While the GVH found that FHB Jelzálogbank Nyrt. had violated competition law, it did not impose a fine on this financial institution for two reasons. On the one hand, FHB had been a passive participant in the violation and on the other hand, FHB had not been condemned by the GVH before, while the other banks had already been sanctioned by the GVH in a proceeding focusing on interchange fees.
As it became clear during the proceeding that at the meeting aimed at coordinating their actions (at the so-called -retail risk breakfast meetings-) Magyar Cetelem Bank Zrt made statements not on its own behalf, but in the name of UCB Ingatlanhitel Zrt. (with which it belongs to the same group of undertakings), the GVH held that the latter undertaking had violated the law and terminated its proceeding against Magyar Cetelem Bank Zrt.
In this case the GVH proceeded under two legal bases, i.e. under both the Hungarian Competition Act and - considering that the violation had an effect on trade between EU Member States - under EU competition law.
The public version of the resolution may be found on the website of the GVH ( www.gvh.hu ).
The case number is: Vj-74/2011.
Background information to the case:
From the mid 2000s to 2008 mortgages based on foreign currencies became more popular in Hungary. This was due to the fact that these loans had better interest rates than those based on the HUF. Due to the financial crisis the whole mortgage market became three times smaller than it was prior to 2008. As a result of a ban on foreign currency based mortgages from 2010, the HUF based mortgages rose in popularity. From the autumn of 2011 the conditions attached to mortgages in Hungary significantly deteriorated. Continuous changes in the regulatory and economic environment resulted in higher financing expenses, weaker exchange rates and increased the costs associated with risk taking.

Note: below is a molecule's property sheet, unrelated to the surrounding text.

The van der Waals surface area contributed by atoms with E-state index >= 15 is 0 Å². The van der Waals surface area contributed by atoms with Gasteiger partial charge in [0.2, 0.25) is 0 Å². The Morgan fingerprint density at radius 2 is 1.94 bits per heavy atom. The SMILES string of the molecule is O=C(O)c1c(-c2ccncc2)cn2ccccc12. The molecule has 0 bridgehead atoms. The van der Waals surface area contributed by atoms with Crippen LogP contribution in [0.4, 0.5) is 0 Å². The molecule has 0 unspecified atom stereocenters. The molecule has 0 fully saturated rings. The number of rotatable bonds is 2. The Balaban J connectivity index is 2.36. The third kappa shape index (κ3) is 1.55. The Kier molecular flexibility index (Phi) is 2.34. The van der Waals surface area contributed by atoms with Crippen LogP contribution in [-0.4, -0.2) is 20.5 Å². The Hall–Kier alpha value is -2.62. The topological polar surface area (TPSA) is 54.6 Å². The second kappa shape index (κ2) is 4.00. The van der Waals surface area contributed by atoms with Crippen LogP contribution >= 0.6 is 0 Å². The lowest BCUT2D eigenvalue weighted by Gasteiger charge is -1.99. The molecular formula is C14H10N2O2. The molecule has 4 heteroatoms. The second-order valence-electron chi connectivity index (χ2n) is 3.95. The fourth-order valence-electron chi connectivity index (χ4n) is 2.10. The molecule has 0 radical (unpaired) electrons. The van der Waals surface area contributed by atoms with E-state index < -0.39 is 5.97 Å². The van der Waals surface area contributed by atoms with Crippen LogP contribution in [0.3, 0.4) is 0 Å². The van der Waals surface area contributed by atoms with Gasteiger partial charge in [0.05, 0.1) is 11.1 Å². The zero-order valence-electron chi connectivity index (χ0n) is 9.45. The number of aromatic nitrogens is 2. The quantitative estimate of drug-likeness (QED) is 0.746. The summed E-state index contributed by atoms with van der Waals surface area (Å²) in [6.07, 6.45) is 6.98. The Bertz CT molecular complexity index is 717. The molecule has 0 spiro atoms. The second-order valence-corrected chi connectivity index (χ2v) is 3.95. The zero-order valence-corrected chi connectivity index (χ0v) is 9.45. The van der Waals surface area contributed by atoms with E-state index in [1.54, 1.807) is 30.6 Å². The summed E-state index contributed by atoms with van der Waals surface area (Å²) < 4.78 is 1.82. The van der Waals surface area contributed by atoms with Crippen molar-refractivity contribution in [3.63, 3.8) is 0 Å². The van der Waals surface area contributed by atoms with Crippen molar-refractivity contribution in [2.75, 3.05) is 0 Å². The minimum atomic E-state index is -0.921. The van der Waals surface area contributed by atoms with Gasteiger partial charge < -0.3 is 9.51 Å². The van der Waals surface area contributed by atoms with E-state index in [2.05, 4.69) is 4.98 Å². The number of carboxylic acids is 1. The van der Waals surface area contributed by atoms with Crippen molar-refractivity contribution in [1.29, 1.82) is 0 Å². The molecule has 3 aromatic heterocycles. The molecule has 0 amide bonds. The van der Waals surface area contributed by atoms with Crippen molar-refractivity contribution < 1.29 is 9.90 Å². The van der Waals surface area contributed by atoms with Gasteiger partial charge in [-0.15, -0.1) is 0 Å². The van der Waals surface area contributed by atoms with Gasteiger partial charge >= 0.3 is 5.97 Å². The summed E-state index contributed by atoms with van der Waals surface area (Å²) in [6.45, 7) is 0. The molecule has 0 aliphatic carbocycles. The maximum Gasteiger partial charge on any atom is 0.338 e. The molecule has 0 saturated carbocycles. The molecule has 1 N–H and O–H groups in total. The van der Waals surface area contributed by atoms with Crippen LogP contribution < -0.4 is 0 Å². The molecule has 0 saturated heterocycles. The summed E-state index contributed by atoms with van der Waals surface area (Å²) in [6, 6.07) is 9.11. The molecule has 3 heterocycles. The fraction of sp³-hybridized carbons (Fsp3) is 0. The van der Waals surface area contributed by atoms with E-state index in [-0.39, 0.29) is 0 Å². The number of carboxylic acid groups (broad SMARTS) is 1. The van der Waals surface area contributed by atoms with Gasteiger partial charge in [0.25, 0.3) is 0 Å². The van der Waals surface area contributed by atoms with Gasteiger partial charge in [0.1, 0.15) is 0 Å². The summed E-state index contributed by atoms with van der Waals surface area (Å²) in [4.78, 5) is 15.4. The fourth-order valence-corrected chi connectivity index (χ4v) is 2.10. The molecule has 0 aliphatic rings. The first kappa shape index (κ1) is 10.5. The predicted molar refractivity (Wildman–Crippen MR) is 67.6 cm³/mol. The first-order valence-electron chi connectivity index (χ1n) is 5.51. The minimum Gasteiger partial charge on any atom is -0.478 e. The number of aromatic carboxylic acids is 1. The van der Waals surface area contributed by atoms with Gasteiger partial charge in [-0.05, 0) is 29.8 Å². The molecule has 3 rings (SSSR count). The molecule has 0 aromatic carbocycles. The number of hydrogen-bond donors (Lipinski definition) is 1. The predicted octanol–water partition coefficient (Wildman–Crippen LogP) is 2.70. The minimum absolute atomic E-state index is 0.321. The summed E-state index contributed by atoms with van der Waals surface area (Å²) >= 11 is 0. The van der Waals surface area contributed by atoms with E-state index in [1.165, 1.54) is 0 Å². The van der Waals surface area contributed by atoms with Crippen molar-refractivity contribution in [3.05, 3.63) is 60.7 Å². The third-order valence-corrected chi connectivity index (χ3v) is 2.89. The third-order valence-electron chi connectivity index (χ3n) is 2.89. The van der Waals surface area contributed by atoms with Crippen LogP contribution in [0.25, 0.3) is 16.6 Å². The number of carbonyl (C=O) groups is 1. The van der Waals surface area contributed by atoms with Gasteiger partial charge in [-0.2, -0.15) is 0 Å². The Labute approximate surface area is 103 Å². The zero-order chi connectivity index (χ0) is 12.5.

Due to the increased exchange rate in 2010-2011 the Hungarian Government aimed to ease the burdens placed on the foreign currency based mortgage debtors (in particular those which were based on CHF). A new law was introduced on 29 September 2011, which allowed the debtors to pay back their real estate mortgage in Hungary at a fixed, preferential exchange rate of 180 HUF, at a time when the market rate was around 230-240 HUF. It was intended that the resulting incurred losses would be borne by the banks. The new law stipulated the following fixed exchange rates: 180 HUF/CHF, 250 HUF/Euro, 200 HUF/100 JPY.
Consumers were permitted to repay their loans via two methods: a) they could repay the full amount of their loan using their own resources or b) they could apply for a refinancing HUF loan.
Budapest, 20 November 2013
Hungarian Competition Authority
Mail: 1054 Budapest, V. ker. Alkotmány u. 5.
Postal address: 1245 Budapest, 5. POB 1036
Tel: (+36-1) 472-8902